Back in the golden days of Washington entertaining, hostess-with-the-mostest Perle Mesta was said to have remarked on the ease with which she was able to draw guests to her parties: “Just hang a pork chop in the window and they’ll come.” I’d like to see what Perle would have to hang in her window now to get a government official to one of her storied dinners — a minor rock star? A major PAC check? Washington doesn’t go to dinner much anymore, and it’s bad for the country.
When I worked in the White House Social Office, I was often surprised at how many officials — some serving in the same agency or in the same house of Congress — had never met. Members of Congress and administration officials may be photographed together, but many barely know each other if they’re in different parties. How useful those dinner-party connections seemed, with guests exchanging e-mail addresses and making plans to get together. Once, this cross-pollination happened at dinners all over the city.
Today, however, political purists from both sides openly sneer at the idea of going to a dinner party. Who wants to risk hearing a viewpoint different from his own or be forced to defend her beliefs without the benefit of talking points? Politicians say they’re too busy to socialize, citing the demands of travel to their districts, the increasing unpredictability of the congressional calendar and the absence of their spouses. The last is a particular blow: That fewer government spouses live in Washington means another source of political friend-making is lost, and it’s a loss as well for the city charities that traditionally relied on congressional spouses for fundraising leadership (in return for providing venues for gracious bipartisan mingling).
With each new administration and new Congress comes coarser social behavior. During my tenure as social secretary, it was routine to call people two or three times to get a response to a White House invitation. We’ve come a long way from the days when an invitation from one’s president and first lady could be regretted only for a death in the family or travel abroad. And if dinner at the White House isn’t a draw anymore, what is?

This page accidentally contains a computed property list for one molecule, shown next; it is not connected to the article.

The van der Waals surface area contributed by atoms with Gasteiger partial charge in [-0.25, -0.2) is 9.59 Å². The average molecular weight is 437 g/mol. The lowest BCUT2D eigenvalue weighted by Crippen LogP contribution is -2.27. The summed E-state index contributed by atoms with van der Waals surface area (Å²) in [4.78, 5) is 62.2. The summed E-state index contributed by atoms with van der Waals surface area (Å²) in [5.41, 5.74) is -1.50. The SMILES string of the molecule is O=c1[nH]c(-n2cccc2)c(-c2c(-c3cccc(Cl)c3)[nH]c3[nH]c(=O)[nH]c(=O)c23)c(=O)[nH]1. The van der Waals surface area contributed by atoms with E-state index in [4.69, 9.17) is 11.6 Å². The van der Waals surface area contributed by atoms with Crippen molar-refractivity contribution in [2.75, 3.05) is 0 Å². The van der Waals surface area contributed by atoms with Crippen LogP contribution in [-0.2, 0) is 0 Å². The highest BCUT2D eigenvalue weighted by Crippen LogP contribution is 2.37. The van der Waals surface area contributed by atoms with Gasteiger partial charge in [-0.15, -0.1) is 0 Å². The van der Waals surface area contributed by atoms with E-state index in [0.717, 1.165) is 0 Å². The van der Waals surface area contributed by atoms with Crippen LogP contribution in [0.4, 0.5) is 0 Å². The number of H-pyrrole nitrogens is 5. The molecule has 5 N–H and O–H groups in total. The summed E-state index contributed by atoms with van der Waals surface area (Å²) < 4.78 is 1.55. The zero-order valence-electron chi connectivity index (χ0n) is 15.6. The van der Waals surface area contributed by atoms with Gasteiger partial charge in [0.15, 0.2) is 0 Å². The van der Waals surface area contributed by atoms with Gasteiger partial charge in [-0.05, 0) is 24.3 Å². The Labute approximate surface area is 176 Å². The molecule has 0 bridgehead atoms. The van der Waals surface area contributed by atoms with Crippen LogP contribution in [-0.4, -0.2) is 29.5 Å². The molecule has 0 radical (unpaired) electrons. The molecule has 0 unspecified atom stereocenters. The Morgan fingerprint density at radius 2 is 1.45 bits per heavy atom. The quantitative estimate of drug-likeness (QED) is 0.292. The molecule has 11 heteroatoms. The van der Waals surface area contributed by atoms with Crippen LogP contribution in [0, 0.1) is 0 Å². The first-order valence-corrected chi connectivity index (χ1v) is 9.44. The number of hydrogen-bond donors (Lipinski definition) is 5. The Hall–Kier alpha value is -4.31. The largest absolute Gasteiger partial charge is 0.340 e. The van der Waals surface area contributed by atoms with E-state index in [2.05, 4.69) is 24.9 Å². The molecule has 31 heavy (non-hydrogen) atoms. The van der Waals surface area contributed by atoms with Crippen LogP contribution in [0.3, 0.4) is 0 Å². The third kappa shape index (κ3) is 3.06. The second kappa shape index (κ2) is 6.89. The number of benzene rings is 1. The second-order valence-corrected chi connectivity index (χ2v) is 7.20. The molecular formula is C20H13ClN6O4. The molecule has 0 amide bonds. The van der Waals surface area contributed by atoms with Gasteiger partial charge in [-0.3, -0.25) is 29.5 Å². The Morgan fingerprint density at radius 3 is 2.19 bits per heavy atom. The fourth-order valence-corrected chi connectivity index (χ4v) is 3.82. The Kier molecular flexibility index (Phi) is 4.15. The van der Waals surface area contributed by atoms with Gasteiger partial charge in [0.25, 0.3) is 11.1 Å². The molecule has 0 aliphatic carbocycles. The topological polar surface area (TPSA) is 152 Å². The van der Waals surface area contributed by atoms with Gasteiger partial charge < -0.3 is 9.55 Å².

There have always been successful “mixed marriages” in politics: Lyndon Johnson and Everett Dirksen, and Alfonse D’Amato and Daniel Patrick Moynihan, built political consensus based on personal friendship. Sen. Roy Blunt of Missouri (R) and Rep. Steny Hoyer of Maryland (D) are longtime friends. Nowadays, though, this requires a politician to be able to resist the derision that less-evolved colleagues might heap on for trafficking with “the enemy.”
Too many government types seem to fear political contamination — as if they could not withstand exposure to the contagion of another way of looking at things. Or maybe they think Washington is a place of such irresistible corruption that they cannot attend a dinner party without tumbling into the great maw of the Washington Establishment.
Without dinners, the polite exchange of conversation that may lead to the discovery of similar interests and even the beginnings of camaraderie is lost, and with it the mutual trust essential to governance by two parties. It’s much more difficult to vilify colleagues after you’ve spent an evening together and discovered that they aren’t the living embodiment of evil.
It must be noted that the city’s social scene takes its cues from the White House, and this president does not seem to understand the value of making friends with the other side. Bipartisan presidential friendships such as those of Ronald Reagan with Tip O’Neill and of George H.W. Bush with Edward Kennedy prove the value of knowing and respecting one’s ideological opponent and looking hard for places where agreement can be found. Recent events have shown that one round of presidential golf with House Speaker John Boehner cannot produce the basis of trust needed for the two leaders to address mutual political challenges. (Of course, it wouldn’t kill Boehner to attend a state dinner once in a while.)
Politicians have an obligation to know their opponents and understand their views as communicated by them directly so that they might seek common political ground. Washington is a local community with global impact; to come here in government service is to require prolonged and intense interaction with others who have the same responsibilities. A dinner out can become a political opportunity for the individual open-minded enough to employ it. And by skipping parties where journalists may be found, politicians are forgoing opportunities to informally shape the debate; for their part, journalists, too, may find it more difficult to savage a politician if they’ve broken bread with him.
So I urge Washington’s politicos to dust off their manners and instruct their schedulers to accept an occasional (non-fundraising) dinner invitation. They might even make a friend.
The writer was White House social secretary from 2005 to 2007.